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From Vol. 2, Issue 11, November 2020

Focus On Your Chosen Professsion

Stoicism in Plain English / Seneca on Happiness || Editor

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This is the third chapter of Seneca’s discourse, On Tranquility. In this exchange with his young protege Serenus, Seneca expands on the following key ideas:

Key ideas of this chapter

  1. The best way to overcome boredom is to get involved in day-to-day affairs, both public and private.
  2. If you find it difficult to participate in public life because ambitious people get in your way, feel free to withdraw. But even when you work by yourself, do so for the benefit of others.
  3. There are many ways to serve. Serving in isolation is not any less worthy than serving in the normal way.
  4. The study of philosophy helps overcome boredom and disgust with life.

How to fight boredom

You ask me my opinion on what we should do to fight boredom. As Athenodorus [possibly Athenodorus of Tarsus, a Stoic philosopher] says, “The best course is to get involved in one’s day-to-day affairs, affairs of the state, and the duties of a citizen. Some pass the day exercising in the sun, taking care of their physical health. Athletes find it useful to spend most of their time building their muscles and stamina to which alone they have devoted themselves.

Become active in your chosen occupation

For people such as yourself, who are training their mind to take part in the contests of public life, it is far more honorable to be at work than to be idle. Since you have decided to be of service to your fellow citizens and humankind in general, train yourself while serving both public and individual interests the best you can.

Be active even in seclusion

“But,” you say, “because in this crazy ambitious world, with so many people twisting right into wrong, we will certainly find people who would obstruct rather than support us.” We should definitely withdraw ourselves from the forum and public life. Even in private life, a great mind has scope to expand freely. The case of lions and wild animals is different; captivity limits them. It does not apply to human beings. They create their most important work when they are alone.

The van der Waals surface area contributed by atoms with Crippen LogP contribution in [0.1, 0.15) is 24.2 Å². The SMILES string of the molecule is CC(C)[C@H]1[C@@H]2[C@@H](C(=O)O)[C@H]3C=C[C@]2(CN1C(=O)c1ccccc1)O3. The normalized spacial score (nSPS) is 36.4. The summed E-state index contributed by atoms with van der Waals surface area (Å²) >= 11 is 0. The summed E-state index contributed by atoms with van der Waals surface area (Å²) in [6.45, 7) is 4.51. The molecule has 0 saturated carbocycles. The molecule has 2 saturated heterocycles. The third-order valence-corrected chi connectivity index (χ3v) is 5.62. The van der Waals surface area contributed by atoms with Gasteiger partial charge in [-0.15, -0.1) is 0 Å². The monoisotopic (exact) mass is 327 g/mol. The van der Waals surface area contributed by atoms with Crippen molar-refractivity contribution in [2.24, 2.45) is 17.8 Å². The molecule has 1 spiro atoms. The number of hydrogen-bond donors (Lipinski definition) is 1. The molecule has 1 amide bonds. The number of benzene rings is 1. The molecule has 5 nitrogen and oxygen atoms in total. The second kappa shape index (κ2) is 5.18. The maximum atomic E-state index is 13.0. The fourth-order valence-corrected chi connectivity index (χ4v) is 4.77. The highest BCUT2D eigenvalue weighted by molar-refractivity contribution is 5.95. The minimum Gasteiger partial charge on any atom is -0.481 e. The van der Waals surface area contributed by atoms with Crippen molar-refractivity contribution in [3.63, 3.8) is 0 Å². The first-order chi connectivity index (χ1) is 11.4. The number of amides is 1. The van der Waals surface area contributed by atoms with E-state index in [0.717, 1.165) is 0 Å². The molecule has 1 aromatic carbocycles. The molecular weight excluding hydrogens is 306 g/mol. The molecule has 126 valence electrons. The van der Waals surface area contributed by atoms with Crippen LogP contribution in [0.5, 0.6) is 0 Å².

Use seclusion to benefit others

However, you should only withdraw in seclusion such that whatever time you spend this way would still benefit individuals and the world at large – through your intellect, your voice, and your advice.

Those who serve the state well are not just those who put forth candidates, defend the accused, and give their vote for peace and war. It is also those who encourage young people, instill virtue in them when good teachers are in short supply, and restrain those who rush headlong in search of riches and luxury. If they do nothing else, they at least check their course. Such people serve the public even though in private life.

Who contributes more?

The praetor who decides cases between citizens and foreigners, or citizens and citizens, and delivers the verdict his assistant has prepared, or the one who shows them what is meant by justice, family feeling, endurance, courage, contempt of death, and knowledge of the gods and how much one is helped by a good conscience?

If you transfer the time you take away from public service to philosophy, you would have neither abandoned nor refused to perform your duty.

There are many ways to serve

A soldier is not just the one who stands in line and defends the right or the leftwing; there is also the one who guards the gates. It may be less dangerous, but it is not an idle occupation. The guard must keep watch and take charge of the arsenal. It may involve no bloodshed; nevertheless, it counts as military service.

Philosophy overcomes vexation

As soon as you devote yourself to philosophy, you will overcome all disgust at life. You will not wish for nightfall because you are wary of daylight. Nor will you be trouble to yourself and useless to others. You will win many friends, and people of great merit will be attracted to you. Virtue cannot be kept hidden. Even when it is obscured it gives signs of its presence. Any worthy person will trace its whereabouts.

But if we give up all society, turn our backs upon the whole human race, and live turned in on ourselves alone, this solitary state lacking any interest will lead to a want of something to do. We will begin to build some buildings and to pull down others. We will push the sea back and make the waters flow through natural obstacles. And, in general, we will use the time which Nature has given us to spend very poorly. Some of us use it economically and others wastefully. Some of us spend it so we can show a profit and loss account and others so that we have no assets remaining, which is most shameful of all. Often a very old man has no evidence to prove for his long life except his age.

This is an extract from the book Stoic Tranquility, which is the plain English version of Seneca’s discourse ‘On Tranquility.’